Several years ago, in a documentary called “Religulous” (clever, right?), Bill Maher claimed that most of the story of Christ, especially the parts about His birth, were cribbed from pagan mythology. After all, Maher claimed, the Egyptian God Horus was born of a virgin on December 25th, was baptized, had twelve disciples, performed miracles, and ultimately died and rose again. Christianity, said Maher, is nothing but a cheap knockoff.
The problem is, as numerous critics have pointed out, Maher’s claims are complete nonsense. No original source material backs up his description of Horus or, for that matter, of Mithras or Krishna, two other deities Maher claims early Christians copied.
As ridiculous as “Religulous” is, some of its same claims about the origins of Christian holidays remain and tend to surface most at Christmas time. For example, how and when did the Church determine that date of December 25th? Was it to compete with the Roman festival of Saturnalia? And what about trees, and gifts, and lights? Where did all of that come from? And, what about those pagan stories that resemble Christ, of sons of the gods and “corn kings” who die and rise again?
Recently, historian and long-time friend of the Colson Center, Dr. Glenn Sunshine joined Shane Morris to talk about these things on the Upstream podcast. During his conversation with Shane, Dr. Sunshine answered some of the core questions about Christmas.
For instance, Sunshine argued that December 25th was not chosen as the date for Christmas in order to co-opt a pagan solstice festival. More likely, it was based on an ancient Jewish belief that people are conceived on the date of their deaths. Since Christ died on or around March 25th, some Church Fathers believed that Christ must have been conceived on that day and born nine months later… December 25th.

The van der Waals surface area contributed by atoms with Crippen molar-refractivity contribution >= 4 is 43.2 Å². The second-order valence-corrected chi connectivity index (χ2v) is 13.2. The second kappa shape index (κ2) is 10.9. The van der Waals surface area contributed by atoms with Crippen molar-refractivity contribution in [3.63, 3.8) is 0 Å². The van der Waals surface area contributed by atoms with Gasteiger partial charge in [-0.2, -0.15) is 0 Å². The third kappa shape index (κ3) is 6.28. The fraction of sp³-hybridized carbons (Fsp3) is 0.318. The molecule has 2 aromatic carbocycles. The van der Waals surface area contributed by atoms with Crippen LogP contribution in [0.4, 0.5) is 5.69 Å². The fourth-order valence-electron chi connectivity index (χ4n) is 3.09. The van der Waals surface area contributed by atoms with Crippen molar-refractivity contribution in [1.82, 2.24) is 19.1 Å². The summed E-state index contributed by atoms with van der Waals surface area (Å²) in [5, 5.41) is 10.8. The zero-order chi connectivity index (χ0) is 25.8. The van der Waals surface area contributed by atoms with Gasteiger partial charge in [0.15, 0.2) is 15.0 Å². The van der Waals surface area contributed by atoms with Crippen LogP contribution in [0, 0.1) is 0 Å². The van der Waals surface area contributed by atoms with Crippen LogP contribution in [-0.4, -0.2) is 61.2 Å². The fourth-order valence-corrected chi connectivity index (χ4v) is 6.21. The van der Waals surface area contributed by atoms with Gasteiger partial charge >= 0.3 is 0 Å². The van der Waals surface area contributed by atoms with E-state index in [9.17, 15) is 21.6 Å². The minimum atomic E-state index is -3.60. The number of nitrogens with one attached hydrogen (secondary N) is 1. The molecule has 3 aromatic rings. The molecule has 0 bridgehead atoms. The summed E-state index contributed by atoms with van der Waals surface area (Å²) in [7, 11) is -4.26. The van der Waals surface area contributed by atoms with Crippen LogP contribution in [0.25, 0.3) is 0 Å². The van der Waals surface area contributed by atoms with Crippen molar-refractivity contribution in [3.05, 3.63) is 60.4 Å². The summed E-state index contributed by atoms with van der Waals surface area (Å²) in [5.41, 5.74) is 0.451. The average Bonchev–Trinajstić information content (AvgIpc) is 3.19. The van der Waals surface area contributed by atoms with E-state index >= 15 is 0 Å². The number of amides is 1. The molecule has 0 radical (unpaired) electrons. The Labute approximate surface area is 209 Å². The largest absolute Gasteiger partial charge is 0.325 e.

Was this Jesus’ actual birthday? No one knows, of course. Still, the choice to celebrate Christ’s birth at the end of December reflects a “sacramental” view of reality, which Christians have held through the ages.
In this more “enchanted” perception of the world, one that held sway in the Early and Medieval Church, nature itself was understood to have signified the life of Christ. The visible death of winter—the withering of the leaves, the dormancy of the ground, and the longer nights—symbolized to many Christians of centuries past the death Jesus came to die. The turning of the seasons and the increase in daylight symbolized the dawning of the Light of the World in a manger.
Many of our traditions, like Christmas trees, probably began as symbols of life in the midst of death. Dr. Sunshine suggests that this mingling of symbols of atonement with the joyous news of the Savior’s birth can even be detected in the Gospel narratives. For instance, could those swaddling clothes be the burial cloth Joseph carried with him in case of death?
Even more, the pagan myths that atheists often exaggerate to attack Christianity, Dr. Sunshine thinks, offer tantalizing echoes of Christ in other religions. C. S. Lewis also recognized this when he wrote in Mere Christianity of what he called “good dreams,” or “those queer stories scattered all through the heathen religions about a god who dies and comes to life again and, by his death, has somehow given new life to men.”
For Lewis, these echoes were not evidence of religious plagiarism, but that Christ is the “true myth,” the waking reality behind these “good dreams.” To celebrate Christmas well, focused on Christ as opposed to “stuff,” we do more than repeat old traditions. We are glorifying the King of Kings who came to save His people from darkness and make all things new.
You can get Shane’s podcast with Glenn Sunshine at breakpoint.org, and the latest “What Would You Say” video tackles this same question, “Is Christmas a Pagan Holiday?” Watch it as a family, share it on social media, or with your church to help others answer this question that still stumps too many of us.
Jon Sorenson | Strange Notions | November 2012
Shane Morris & Glenn Sunshine | Upstream | 2020
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